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Building Cyber Resilience

  • March 6, 2024

Now that we're aware of the rising sophistication of scams (as seen in the last blog: Social Engineering in the Age of AI), it's vital to stay vigilant. So, what's the most effective way to safeguard ourselves from phishing, quid pro quo, and deepfakes?

The National Cyber Security Centre (NCSC) provides critical advice to enhance your organization's defenses against phishing. They emphasize three key strategies:

            1. Implement Anti-Spoofing Protocols: Protect your email communications by using standards like SPF, DKIM, and DMARC. These protocols help verify that emails sent from your domain are legitimate, reducing the risk of impersonation.
  • SPF restricts who can send emails from your domain.
  • DKIM adds a secure signature to your emails, confirming their origin.
  • DMARC guides email receivers on handling emails that fail SPF or DKIM checks, helping to weed out fraudulent messages.         
        2. Minimize Public Information: Limit the amount of publicly available information about your organization. This reduces the chances of attackers using this data to craft convincing phishing attempts.
        3. Filter and Block Suspicious Emails: Establish systems to detect and block phishing, spam, and malware. Adjust these systems to balance between filtering emails into a separate folder and blocking them, ensuring user convenience while maintaining security.

For a more detailed dive please look at the NCSC's full documentation on their website (can find the link at the bottom)

Secondly, when addressing quid pro quo situations, where offers or requests may not be straightforward, it's vital to exercise diligence:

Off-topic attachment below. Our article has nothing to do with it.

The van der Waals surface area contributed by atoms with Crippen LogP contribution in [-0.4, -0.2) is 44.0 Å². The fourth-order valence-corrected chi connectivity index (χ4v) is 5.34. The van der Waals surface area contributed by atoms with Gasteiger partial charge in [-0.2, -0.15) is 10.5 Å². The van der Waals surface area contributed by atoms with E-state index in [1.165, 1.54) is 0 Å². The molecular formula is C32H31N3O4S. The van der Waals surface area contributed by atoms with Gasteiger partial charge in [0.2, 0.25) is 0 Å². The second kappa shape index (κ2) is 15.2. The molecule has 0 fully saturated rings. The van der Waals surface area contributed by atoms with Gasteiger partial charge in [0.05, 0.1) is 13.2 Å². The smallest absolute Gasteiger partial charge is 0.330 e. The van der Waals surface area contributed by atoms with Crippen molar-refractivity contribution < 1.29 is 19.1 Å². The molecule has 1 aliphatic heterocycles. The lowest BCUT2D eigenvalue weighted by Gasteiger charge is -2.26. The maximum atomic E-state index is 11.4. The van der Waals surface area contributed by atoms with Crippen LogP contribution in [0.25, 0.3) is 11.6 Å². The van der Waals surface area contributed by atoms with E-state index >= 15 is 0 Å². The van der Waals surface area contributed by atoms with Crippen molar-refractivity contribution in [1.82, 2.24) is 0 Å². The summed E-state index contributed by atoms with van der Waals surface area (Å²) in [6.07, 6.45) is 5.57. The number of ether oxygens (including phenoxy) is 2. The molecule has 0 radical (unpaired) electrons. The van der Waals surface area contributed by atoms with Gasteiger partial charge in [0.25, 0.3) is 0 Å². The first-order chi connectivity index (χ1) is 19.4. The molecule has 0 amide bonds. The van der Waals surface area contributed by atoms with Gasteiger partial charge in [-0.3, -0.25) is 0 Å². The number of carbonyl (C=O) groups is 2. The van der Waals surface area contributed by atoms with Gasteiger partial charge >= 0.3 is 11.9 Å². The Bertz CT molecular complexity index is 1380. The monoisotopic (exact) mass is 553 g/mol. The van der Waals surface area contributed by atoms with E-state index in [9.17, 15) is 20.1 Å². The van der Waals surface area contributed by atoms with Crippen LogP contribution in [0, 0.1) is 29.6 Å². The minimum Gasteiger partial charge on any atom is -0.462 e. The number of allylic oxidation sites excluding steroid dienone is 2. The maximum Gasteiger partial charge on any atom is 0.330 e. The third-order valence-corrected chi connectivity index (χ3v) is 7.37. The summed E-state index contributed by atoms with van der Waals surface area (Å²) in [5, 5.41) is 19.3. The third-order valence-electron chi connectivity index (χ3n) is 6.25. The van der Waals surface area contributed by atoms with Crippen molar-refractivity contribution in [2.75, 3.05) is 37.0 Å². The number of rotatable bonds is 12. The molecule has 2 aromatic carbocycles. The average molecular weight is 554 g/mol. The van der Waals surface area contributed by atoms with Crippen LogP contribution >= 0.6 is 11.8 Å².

1. Conduct Thorough Checks: Before engaging with unexpected offers or requests, thoroughly verify the legitimacy of the entity or individual. It's essential to ensure they are reputable and their proposal is genuine.
          2. Consult with Trusted Contacts: If you have any doubts, discuss the situation with reliable contacts, such as friends, family members, or professionals, to gain perspective and advice.
          3. Protect your information: Avoid giving out personal or financial information if you receive unexpected or unsolicited inquiries. Real organizations usually won't ask for this information without having talked to you first.
          4. Report Anomalies: If you see or suspect fraud, tell the appropriate authorities or reliable organizations to help stop more scams and keep others safe.

Lastly, to effectively address deepfake threats, it's important to be alert and knowledgeable. Look for signs like inconsistent textures on skin, odd shadows, irregular blinking, or any inconsistencies in reflections or facial movements. Also, watch for lips not matching speech, unnatural lip shades, out-of-place facial hair, or peculiar moles. Strengthen your organization's defense by: 
          1. Boosting Security Measures: Use extra steps like multi-factor authentication and verbal confirmations when verifying. Regularly update and enhance your security methods to fight against possible online threats.
           2. Maintaining Awareness: Stay informed about the latest in cybersecurity and regularly update your security rules to meet new standards. Make sure your team has the knowledge and tools to identify and deal with deepfakes.

In the end, it all comes down to similar actions. When protecting yourself from cyber attacks, ensure to be vigilant, implement layered security measures, and continuously educate and update your team on the latest threats and defense mechanisms.



Lawton, George. “How to Prevent Deepfakes in the Era of Generative AI: TechTarget.” Security, TechTarget, 12 Apr. 2023, www.techtarget.com/searchsecurity/tip/How-to-prevent-deepfakes-in-the-era-of-generative-AI. 

Miller, Emily. “Quid pro No-Go: How to Avoid a Quid pro Quo Social Engineering Attack.” BitLyft, BitLyft, 4 Apr. 2023, www.bitlyft.com/resources/quid-pro-no-go-how-to-avoid-a-quid-pro-quo-social-engineering-attack. 

“Phishing Attacks: Defending Your Organisation.” NCSC, 1 Mar. 2024, www.ncsc.gov.uk/guidance/phishing. 

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